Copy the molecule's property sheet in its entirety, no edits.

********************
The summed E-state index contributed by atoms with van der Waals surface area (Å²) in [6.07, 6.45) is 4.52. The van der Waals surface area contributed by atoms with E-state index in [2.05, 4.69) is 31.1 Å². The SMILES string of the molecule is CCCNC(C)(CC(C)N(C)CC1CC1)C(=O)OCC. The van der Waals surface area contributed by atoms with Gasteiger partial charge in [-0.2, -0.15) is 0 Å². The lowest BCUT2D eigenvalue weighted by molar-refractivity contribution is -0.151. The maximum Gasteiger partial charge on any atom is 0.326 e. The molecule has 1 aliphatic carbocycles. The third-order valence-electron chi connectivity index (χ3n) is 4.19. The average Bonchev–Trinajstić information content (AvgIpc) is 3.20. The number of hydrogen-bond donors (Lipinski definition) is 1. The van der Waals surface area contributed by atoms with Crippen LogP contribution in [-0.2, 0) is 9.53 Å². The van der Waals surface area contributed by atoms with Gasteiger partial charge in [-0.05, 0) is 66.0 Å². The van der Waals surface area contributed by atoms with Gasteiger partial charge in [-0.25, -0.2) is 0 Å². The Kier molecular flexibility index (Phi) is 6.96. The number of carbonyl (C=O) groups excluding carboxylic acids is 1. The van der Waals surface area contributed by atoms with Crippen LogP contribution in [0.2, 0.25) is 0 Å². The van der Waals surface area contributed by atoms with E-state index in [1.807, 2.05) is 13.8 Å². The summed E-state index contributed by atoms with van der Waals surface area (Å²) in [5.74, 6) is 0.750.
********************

The summed E-state index contributed by atoms with van der Waals surface area (Å²) in [6.07, 6.45) is 4.52. The van der Waals surface area contributed by atoms with E-state index in [2.05, 4.69) is 31.1 Å². The SMILES string of the molecule is CCCNC(C)(CC(C)N(C)CC1CC1)C(=O)OCC. The van der Waals surface area contributed by atoms with Gasteiger partial charge in [-0.2, -0.15) is 0 Å². The lowest BCUT2D eigenvalue weighted by molar-refractivity contribution is -0.151. The maximum Gasteiger partial charge on any atom is 0.326 e. The molecule has 1 aliphatic carbocycles. The third-order valence-electron chi connectivity index (χ3n) is 4.19. The average Bonchev–Trinajstić information content (AvgIpc) is 3.20. The number of hydrogen-bond donors (Lipinski definition) is 1. The van der Waals surface area contributed by atoms with Crippen LogP contribution in [-0.2, 0) is 9.53 Å². The van der Waals surface area contributed by atoms with Gasteiger partial charge in [-0.05, 0) is 66.0 Å². The van der Waals surface area contributed by atoms with Gasteiger partial charge in [-0.25, -0.2) is 0 Å². The Kier molecular flexibility index (Phi) is 6.96. The number of carbonyl (C=O) groups excluding carboxylic acids is 1. The van der Waals surface area contributed by atoms with Crippen LogP contribution in [0.2, 0.25) is 0 Å². The van der Waals surface area contributed by atoms with E-state index in [1.807, 2.05) is 13.8 Å². The summed E-state index contributed by atoms with van der Waals surface area (Å²) in [5.74, 6) is 0.750.